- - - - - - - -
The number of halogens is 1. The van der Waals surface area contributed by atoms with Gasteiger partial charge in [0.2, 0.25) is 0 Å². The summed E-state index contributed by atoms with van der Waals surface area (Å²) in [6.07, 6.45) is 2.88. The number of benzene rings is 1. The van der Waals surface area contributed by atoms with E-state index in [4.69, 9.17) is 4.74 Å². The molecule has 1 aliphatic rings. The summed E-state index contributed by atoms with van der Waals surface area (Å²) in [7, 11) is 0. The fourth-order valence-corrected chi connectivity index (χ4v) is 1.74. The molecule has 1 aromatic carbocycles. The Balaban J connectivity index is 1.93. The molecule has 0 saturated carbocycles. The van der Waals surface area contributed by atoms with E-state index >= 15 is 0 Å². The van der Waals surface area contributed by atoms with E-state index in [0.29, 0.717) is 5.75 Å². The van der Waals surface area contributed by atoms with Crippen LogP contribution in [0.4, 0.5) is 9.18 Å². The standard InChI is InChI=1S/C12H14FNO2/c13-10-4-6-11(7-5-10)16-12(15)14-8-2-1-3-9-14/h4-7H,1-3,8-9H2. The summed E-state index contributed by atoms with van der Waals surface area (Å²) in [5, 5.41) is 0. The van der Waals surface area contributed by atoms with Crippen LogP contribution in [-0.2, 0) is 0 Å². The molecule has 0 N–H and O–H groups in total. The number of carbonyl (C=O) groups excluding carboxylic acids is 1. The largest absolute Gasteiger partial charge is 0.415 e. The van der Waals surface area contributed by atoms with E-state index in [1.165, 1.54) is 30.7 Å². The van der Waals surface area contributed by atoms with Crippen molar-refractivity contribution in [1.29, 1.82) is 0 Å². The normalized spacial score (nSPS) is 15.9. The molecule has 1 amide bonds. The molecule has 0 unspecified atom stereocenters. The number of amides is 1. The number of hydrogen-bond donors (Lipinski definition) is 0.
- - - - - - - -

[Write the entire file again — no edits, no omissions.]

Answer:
The number of halogens is 1. The van der Waals surface area contributed by atoms with Gasteiger partial charge in [0.2, 0.25) is 0 Å². The summed E-state index contributed by atoms with van der Waals surface area (Å²) in [6.07, 6.45) is 2.88. The number of benzene rings is 1. The van der Waals surface area contributed by atoms with E-state index in [4.69, 9.17) is 4.74 Å². The molecule has 1 aliphatic rings. The summed E-state index contributed by atoms with van der Waals surface area (Å²) in [7, 11) is 0. The fourth-order valence-corrected chi connectivity index (χ4v) is 1.74. The molecule has 1 aromatic carbocycles. The Balaban J connectivity index is 1.93. The molecule has 0 saturated carbocycles. The van der Waals surface area contributed by atoms with E-state index >= 15 is 0 Å². The van der Waals surface area contributed by atoms with E-state index in [0.29, 0.717) is 5.75 Å². The van der Waals surface area contributed by atoms with Crippen LogP contribution in [0.4, 0.5) is 9.18 Å². The standard InChI is InChI=1S/C12H14FNO2/c13-10-4-6-11(7-5-10)16-12(15)14-8-2-1-3-9-14/h4-7H,1-3,8-9H2. The summed E-state index contributed by atoms with van der Waals surface area (Å²) in [5, 5.41) is 0. The van der Waals surface area contributed by atoms with Crippen LogP contribution in [-0.2, 0) is 0 Å². The molecule has 0 N–H and O–H groups in total. The number of carbonyl (C=O) groups excluding carboxylic acids is 1. The largest absolute Gasteiger partial charge is 0.415 e. The van der Waals surface area contributed by atoms with E-state index in [1.165, 1.54) is 30.7 Å². The van der Waals surface area contributed by atoms with Crippen molar-refractivity contribution in [1.29, 1.82) is 0 Å². The normalized spacial score (nSPS) is 15.9. The molecule has 1 amide bonds. The molecule has 0 unspecified atom stereocenters. The number of amides is 1. The number of hydrogen-bond donors (Lipinski definition) is 0.